Anyone that’s known me long enough probably knows I am intrigued by old buildings, old churches and especially old cemeteries. I’ve been known to take photos of nothing but windows and doors of old buildings. It fascinates me to think about the people who have walked through the doors or looked out the windows. Don’t even get me started on old cemeteries. I’ve dragged my wonderful husband through more old delapidated cemeteries looking for ancestor’s headstones than is probably healthy.
We took a day trip to historic Newport in Rhode Island, with its cobblestoned streets and lovely old buildings. The Newport historic district is quite pretty and we were there on a lovely fall day. Fall is pretty much nice everyplace. I was waiting with the dog outside of a Starbucks that was housed in a hundreds year old building when I spotted it. A tall, slender steeple poking out from the trees beyond the lovely Queen Ann’s Square. It’s noteworthy that the small Square has been the center of village life since the mid 1700’s and was successfully restored by philanthropist Doris Duke in the 1970’s, mostly so the church would not be obscured by a hodgepodge of commercial buildings. More recently, the square was redesigned by Maya Lin, who also designed the Vietnam Memorial in Washington, DC. In a nutshell…it’s lovely.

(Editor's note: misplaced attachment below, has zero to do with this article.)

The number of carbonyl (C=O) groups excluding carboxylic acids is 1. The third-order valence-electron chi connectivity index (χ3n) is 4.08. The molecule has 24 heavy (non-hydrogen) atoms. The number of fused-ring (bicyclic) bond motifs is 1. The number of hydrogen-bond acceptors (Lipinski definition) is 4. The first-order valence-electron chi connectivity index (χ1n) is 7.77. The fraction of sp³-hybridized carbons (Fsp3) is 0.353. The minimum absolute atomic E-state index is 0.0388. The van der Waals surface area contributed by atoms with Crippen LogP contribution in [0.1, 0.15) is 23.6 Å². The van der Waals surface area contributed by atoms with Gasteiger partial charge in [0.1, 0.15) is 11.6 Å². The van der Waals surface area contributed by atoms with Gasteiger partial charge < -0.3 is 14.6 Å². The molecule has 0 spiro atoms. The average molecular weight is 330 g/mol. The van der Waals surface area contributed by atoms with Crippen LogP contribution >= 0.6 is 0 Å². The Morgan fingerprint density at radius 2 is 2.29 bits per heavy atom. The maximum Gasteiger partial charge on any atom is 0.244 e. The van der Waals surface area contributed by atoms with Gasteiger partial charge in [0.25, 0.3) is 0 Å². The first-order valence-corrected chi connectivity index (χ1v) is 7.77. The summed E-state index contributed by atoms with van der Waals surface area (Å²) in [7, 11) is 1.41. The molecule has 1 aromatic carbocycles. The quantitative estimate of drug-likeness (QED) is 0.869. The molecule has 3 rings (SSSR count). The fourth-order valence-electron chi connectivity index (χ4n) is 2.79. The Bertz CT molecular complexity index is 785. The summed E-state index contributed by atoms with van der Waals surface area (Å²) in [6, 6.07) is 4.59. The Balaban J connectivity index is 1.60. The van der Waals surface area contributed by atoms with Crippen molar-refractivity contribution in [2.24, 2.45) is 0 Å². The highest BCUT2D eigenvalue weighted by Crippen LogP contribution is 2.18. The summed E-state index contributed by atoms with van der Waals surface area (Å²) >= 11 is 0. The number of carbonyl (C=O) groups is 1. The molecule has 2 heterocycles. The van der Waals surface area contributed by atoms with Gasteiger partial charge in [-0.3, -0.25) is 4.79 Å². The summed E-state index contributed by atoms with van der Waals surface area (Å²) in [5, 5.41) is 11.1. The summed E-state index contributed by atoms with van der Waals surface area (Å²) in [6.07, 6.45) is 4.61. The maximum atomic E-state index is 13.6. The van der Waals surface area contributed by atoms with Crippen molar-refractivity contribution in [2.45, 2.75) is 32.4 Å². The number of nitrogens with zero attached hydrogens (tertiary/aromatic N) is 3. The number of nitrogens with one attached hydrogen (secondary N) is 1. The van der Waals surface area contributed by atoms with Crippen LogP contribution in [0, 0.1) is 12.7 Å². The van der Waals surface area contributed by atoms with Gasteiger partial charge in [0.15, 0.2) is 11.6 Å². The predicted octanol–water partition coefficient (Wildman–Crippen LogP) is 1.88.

So, getting back to my meandering up the lovely town square, I had been lured by the steeple of a church. As I approached…oh yeah…there it was! An historic church cemetery. I’d struck wild imagination gold! Kirk caught up and chuckled when he noted that the church, built in 1726, had undergone rehabilitation in 1987. What? They waited a full 266 years before a capitol campaign? Well, not true. It was actually established in 1698, so it was surely the 2nd capitol campaign. I struggled to hold back snorting laughter, which seems somehow inapprpprivate when reading headstones. Well, the church, originally Anglican, must be doing something right. It now stands firmly in its fourth century of existence.